Yesterday I headed out to the ritzy suburbs of Chicago to visit Adlai Stevenson High School, where the two AP biology classes have been reading my book and blogging about it. I gave them a 25-minute spiel that covered a lot of topics: my scientific history, the importance of charismatic and enthusiastic teachers, what it’s like to be a scientist, career strategies, the importance of learning to write clearly, and why I wrote my book.
I emphasized that there are four qualities that make a good scientist: the willingness to work hard (diligence is far more important than brains); the ability to live with doubt, since we’ll never have all the answers and some of them are impossible to get; the willingness and openness to be wrong, and to admit it when you are; and the humility to realize that no matter what contribution you make, somebody else would have made it had you not existed.
I also covered the Big Topic—the relationship between science and faith. These are smart, mature kids who can think and don’t need to be intellectually coddled, so I saw no call to pull my punches. As I expected given that a large chunk of the students describe themselves as “theistic evolutionists” (see the poll on their blog), the question-and-answer session dealt largely with the relationship between science and faith. Nearly all the questions were along those lines, including these (with the answers I gave):
“Many religious people are theistic evolutionists, with the “evolution” part going against many people’s religious beliefs. Aren’t you proud of them for their stand?”
A: I am proud of them for accepting the fact of evolution, but not so proud of them for being either straight “deistic” evolutionists (who think that a god got the process started and then withdrew), or more active theistic evolutionists (who think that God may occasionally have intervened in the process—this is the official position, for instance, of the Catholic Church). If you accept evolution based on the evidence, why is it praiseworthy to posit that the process was started or tweaked by a supernatural being, a proposition for which there is no evidence? Moreover, there are hundreds of different and conflicting creation stories—which of these do you accept, and why?
“Why do all apes except humans have the same chromosome number but humans have a different one, with 46 chromosomes?”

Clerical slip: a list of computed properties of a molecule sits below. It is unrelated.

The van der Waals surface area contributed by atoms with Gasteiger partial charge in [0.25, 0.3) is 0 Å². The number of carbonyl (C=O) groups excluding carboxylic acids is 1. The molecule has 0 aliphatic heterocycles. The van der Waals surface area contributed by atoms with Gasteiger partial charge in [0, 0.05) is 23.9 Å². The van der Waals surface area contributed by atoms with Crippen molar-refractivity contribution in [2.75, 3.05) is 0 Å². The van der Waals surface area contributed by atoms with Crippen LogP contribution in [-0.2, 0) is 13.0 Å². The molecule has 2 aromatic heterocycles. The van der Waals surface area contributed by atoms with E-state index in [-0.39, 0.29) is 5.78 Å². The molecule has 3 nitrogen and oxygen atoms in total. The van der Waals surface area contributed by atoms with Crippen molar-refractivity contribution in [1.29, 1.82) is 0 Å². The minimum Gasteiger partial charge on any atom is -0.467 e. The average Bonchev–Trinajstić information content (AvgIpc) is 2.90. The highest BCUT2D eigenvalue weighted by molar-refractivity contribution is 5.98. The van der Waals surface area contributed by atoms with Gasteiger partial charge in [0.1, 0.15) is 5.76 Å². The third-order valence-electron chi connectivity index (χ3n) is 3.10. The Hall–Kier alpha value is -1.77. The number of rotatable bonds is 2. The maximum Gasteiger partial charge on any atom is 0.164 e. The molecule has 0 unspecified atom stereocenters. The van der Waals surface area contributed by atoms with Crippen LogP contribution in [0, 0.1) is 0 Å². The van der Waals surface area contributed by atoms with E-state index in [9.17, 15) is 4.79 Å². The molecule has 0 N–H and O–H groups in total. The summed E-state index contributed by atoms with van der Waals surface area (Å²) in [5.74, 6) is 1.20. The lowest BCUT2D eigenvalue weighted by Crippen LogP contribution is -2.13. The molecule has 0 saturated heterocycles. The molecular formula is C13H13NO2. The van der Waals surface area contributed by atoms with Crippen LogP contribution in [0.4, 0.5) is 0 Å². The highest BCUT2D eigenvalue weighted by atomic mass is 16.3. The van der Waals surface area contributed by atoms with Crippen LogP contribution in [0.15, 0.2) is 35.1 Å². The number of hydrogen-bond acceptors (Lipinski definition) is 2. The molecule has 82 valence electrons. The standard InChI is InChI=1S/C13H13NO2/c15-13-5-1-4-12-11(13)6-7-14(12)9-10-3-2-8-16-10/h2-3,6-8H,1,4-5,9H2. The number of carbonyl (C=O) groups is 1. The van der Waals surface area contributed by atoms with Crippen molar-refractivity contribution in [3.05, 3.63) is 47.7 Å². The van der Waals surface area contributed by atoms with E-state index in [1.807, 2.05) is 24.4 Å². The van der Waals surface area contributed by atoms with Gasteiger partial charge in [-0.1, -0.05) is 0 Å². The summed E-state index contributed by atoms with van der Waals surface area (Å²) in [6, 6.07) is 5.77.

A: I believe, but am not sure, that the student who asked this thought that there was some supernatural reason connected with the specialness of humans. My answer was that yes, chimps, orangs, and gorillas have 48 chromosomes and humans two fewer. On a mechanistic level, this was the result of a fusion of two chromosomes in one of our ancestors to form the metacentric chromosome 2 in humans. We know precisely which chromosomes fused, too (I believe this is all described in Ken Miller’s Finding Darwin’s God). But why did the fusion occur? We don’t know, although there may not be much of a selective penalty for two chromosomes fusing, and it may be adaptive in bringing together genes in the same pathway into the same “linkage block.” We’ll probably never know the answer to this question. But such fusions are certainly not unique to primates: they occur all the time in Drosophila flies, for instance. So if chromosome fusion is some providential and supernatural act, a divine being did the same thing in flies as in apes.
“What is NOMA and what do you think about it?”
A: This was an involved question and I won’t recount my answer in full here. I explained what NOMA was, its origin in Steve Gould’s writings, and described my view that it is an unsatisfactory solution to the problem of faith versus science. I also took issue with NOMA’s (and Gould’s) contention that morality is solely the purview of religion.
It was a great visit and I wished I could have stayed longer to talk to the students. But I told one of their teachers, Brett Erdman, that I would make a post (this one) in hope that the Stevenson students would comment (anonymously if they wished) about my talk or any other issues related to my book or evolution. So, kids, fire away!
Oh, and the students gave me a huge card (with many index-card insertions to contain the well-wishes) and a iTunes and a Barnes and Noble gift card. A picture is below, and don’t think that this didn’t bring a lump to the throat of an old evolutionist.
Fig. 1. My thank-you card from the AP bio students!
Many thanks, Stevenson students, and best of luck with your careers!